We are excited to announce the new MEC K-12 Outreach Pilot Program being piloted in two Denver Public Schools in line with one of MEC’s goals—to have a stronger presence in primary and secondary classrooms.


It is the goal of the outreach program to create an interest in careers in mineral industries while helping teachers meet science standards set out by their school districts. Teachers are often overwhelmed by the material they must cover throughout the year.  MEC intends to help with their science curriculum by having mineral professionals visit their class. The long-term goals of this outreach program are a greater public understanding of mineral uses, an improved recognition of the importance of mining, and getting K-12 students interested in mining and minerals industry careers.

This program is in its pilot year two in two Denver Public Schools—Place Bridge Academy (K-8) and South High School (9-12)—this 2023/2024 school year, and will be piloted in Utah for the 2024/2025 school year. If proven successful in the two states, the program will be released for replication in other SME Sections in other states.

During the 2022/23 school year, the pilot program has completed 12 mining-related lesson presentations, a field trip to the Colorado School of Mines, and has offered educational resources to K-12 teachers. Some of the notable presentations were:

Drilling with Donuts Presentation
Heather Lammers and Dick Beach led an exploration “drilling with donuts” activity for 20 second grade students. Students engaged in a safety discussion at the start of the presentation and were able to decorate their own hard hats with stickers supplied by the Colorado School of Mines. Each student received a donut, some with filling and some with toppings. The toppings represented how minerals are located on the surface of the ground and the donuts with filling represented how minerals are found underground. Students were able to locate “minerals” unique to their donuts using a variety of utensils to represent drilling and sampling methods.

Mineral Careers Presentations
Over the school year, nearly 100 students attended presentations on careers in the mining industry. Students engaged in a discussion about the mining life cycle and what minerals make up everyday items and they participated in a mineral career mapping exercise where they learned more about mining engineers, blasters, equipment operators, exploration geologists, equipment mechanics and mineral processors. Students were able to ask questions throughout the activity about what it would be like to work in the minerals industry.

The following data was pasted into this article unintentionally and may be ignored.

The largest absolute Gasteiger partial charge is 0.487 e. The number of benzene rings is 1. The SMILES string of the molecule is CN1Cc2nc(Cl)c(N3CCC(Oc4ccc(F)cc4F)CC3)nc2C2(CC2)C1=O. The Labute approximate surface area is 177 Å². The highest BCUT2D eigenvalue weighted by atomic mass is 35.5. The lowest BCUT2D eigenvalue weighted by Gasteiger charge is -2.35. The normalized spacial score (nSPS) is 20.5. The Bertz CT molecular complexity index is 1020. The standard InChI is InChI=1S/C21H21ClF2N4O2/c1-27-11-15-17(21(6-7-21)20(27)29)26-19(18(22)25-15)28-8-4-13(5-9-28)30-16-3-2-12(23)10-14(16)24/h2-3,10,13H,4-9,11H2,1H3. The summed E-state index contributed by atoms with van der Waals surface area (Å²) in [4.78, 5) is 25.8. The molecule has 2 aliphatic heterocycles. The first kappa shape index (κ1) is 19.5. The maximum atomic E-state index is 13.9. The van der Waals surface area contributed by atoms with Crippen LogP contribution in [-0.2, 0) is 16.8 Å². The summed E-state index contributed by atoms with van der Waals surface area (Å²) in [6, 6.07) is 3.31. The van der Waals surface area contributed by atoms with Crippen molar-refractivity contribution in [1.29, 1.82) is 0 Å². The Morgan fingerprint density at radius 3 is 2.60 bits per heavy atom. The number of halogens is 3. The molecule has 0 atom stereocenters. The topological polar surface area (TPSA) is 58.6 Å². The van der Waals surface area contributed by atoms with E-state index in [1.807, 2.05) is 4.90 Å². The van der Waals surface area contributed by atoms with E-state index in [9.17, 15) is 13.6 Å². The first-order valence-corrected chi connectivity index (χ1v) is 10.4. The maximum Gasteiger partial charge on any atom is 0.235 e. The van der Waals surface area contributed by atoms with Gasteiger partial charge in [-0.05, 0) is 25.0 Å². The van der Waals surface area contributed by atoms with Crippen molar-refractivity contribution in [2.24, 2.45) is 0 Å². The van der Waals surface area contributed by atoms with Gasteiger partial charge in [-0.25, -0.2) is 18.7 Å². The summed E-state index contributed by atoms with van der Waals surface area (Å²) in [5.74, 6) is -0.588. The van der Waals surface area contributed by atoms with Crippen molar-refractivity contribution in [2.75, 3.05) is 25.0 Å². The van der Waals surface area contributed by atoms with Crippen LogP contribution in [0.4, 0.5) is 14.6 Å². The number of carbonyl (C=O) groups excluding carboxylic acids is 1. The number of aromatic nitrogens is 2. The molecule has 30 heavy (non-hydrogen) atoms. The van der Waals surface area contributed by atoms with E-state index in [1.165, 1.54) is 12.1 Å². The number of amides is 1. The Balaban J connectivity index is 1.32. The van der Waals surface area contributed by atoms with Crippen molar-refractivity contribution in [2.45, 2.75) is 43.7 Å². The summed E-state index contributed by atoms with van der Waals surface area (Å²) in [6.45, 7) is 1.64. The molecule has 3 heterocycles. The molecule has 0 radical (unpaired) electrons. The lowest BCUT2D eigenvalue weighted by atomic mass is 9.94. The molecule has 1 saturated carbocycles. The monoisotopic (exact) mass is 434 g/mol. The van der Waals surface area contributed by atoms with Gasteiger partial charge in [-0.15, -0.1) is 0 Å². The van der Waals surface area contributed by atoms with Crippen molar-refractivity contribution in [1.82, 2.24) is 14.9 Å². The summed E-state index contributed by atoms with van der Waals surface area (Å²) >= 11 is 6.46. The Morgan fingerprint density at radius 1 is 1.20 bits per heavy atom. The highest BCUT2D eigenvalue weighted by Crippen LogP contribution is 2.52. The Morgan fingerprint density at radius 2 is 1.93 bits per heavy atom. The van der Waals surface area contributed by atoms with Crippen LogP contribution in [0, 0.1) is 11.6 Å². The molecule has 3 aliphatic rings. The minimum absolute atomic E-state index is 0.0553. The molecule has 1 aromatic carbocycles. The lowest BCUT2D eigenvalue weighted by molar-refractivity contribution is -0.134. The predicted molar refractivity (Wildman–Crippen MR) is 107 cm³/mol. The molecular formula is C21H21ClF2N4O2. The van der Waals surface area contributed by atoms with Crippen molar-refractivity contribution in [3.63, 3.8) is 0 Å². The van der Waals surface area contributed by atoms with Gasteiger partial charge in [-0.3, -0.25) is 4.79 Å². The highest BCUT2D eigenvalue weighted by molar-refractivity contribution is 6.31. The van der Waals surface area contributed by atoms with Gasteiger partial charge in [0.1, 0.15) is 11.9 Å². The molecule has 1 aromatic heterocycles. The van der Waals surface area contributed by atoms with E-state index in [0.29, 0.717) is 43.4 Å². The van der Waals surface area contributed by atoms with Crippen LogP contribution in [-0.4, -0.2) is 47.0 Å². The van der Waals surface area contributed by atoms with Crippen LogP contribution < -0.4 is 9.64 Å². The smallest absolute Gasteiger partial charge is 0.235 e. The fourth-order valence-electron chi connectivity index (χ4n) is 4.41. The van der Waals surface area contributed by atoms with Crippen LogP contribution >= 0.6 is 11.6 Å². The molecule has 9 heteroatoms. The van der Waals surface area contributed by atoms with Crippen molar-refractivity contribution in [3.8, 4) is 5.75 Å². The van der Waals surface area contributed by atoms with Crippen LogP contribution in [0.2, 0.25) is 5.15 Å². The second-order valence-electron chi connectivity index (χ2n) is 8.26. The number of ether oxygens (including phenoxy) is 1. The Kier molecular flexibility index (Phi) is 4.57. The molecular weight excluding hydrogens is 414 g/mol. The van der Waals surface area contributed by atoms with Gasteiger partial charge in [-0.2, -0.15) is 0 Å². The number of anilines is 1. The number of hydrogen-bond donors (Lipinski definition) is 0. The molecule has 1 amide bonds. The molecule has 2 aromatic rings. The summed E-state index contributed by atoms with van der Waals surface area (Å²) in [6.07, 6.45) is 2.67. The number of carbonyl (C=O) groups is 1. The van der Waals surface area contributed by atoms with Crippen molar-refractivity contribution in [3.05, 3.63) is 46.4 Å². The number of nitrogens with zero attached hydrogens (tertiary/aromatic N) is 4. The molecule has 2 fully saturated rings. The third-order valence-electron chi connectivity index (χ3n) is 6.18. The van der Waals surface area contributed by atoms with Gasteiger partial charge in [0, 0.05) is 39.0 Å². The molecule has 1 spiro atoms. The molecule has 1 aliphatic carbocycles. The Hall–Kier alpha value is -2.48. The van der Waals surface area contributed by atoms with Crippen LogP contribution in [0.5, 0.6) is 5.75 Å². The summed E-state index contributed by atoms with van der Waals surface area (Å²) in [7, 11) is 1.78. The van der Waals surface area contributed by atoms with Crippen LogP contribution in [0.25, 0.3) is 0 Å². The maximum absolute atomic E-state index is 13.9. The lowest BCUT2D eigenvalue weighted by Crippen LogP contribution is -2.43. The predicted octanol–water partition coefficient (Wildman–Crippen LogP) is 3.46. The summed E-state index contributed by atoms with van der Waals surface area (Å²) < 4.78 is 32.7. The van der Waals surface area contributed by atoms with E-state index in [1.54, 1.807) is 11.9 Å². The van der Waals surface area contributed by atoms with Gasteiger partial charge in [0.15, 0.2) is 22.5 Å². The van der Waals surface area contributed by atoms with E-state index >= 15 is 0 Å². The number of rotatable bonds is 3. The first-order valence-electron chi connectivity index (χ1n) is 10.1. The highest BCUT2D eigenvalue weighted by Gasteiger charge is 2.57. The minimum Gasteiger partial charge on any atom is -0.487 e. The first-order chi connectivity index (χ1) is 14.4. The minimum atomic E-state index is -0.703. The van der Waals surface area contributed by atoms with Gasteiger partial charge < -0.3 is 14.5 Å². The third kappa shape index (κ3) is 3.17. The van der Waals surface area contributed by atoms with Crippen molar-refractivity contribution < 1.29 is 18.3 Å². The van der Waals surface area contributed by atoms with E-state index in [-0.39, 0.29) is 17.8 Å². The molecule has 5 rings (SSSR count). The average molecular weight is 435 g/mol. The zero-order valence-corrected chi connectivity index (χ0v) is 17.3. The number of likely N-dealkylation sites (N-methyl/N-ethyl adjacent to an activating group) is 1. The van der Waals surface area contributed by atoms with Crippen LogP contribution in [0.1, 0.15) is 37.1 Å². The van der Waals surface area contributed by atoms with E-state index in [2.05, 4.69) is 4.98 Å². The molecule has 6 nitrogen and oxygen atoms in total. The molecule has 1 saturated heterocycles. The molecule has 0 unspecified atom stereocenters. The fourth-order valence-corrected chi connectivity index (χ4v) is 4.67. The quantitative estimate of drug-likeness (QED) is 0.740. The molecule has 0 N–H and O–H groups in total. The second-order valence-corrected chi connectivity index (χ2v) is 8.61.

Rocks and Minerals Presentations
Twenty-three high school students and 70 elementary school students learned about rock formation, rocks composed of minerals, how these materials are used to build civilization and sustain a lifestyle, and demonstrated the methods and tools geologists use to study the Earth.

Mineral Processing Presentations
During a minerals separation activity more than 50 high school students were provided a “mineral mixture” of sand, beads, iron filings, and salt and worked in pairs to use the tools provided, such as screens, spoons, water, cups, and magnets to separate each of the individual “minerals” from the mixture. Students recorded their procedure in a process flowsheet and competed against each other in speed and completeness of steps.

Mineral Scientific Method Presentation
Using the scientific method, Dick Beach had 25 high school students observing, testing, and recording data to determine selected properties of important rock and mineral samples. The samples and presentation were tailored to meet applicable standards.

Erosion Presentation
Richard Schwering gave a presentation on erosion and weathering to 23 high school students. After the lecture, small groups worked through a lab designed to demonstrate concepts of weathering and erosion by wind, rain/stream, wave, and chemical weathering processes. The lab included applications and investigations of the scientific method.

Colorado School of Mines Field Trip
Bruce Yoshioka welcomed 19 high school students on a tour of Colorado School of Mines. Students received a Mines backpack with admissions information and went to the mining processing lab for a short presentation about the mining industry, which included a froth flotation exercise. After the lab exercise, the students took a self-guided tour of the Mines Earth Museum and a walking tour of the Earth Mechanics Institute.

The pilot program will continue in the same Denver Public Schools for 2023/24 and will be replicated in two Utah schools for the 2024/2025 school year. If successful, an outreach action plan toolkit will be developed and disseminated to SME Sections. In the meantime, resources are available for SME sections on the MEC website for their local outreach efforts.

For questions about the program or to volunteer or help secure mineral samples, please contact Akudo Nwokeukwu at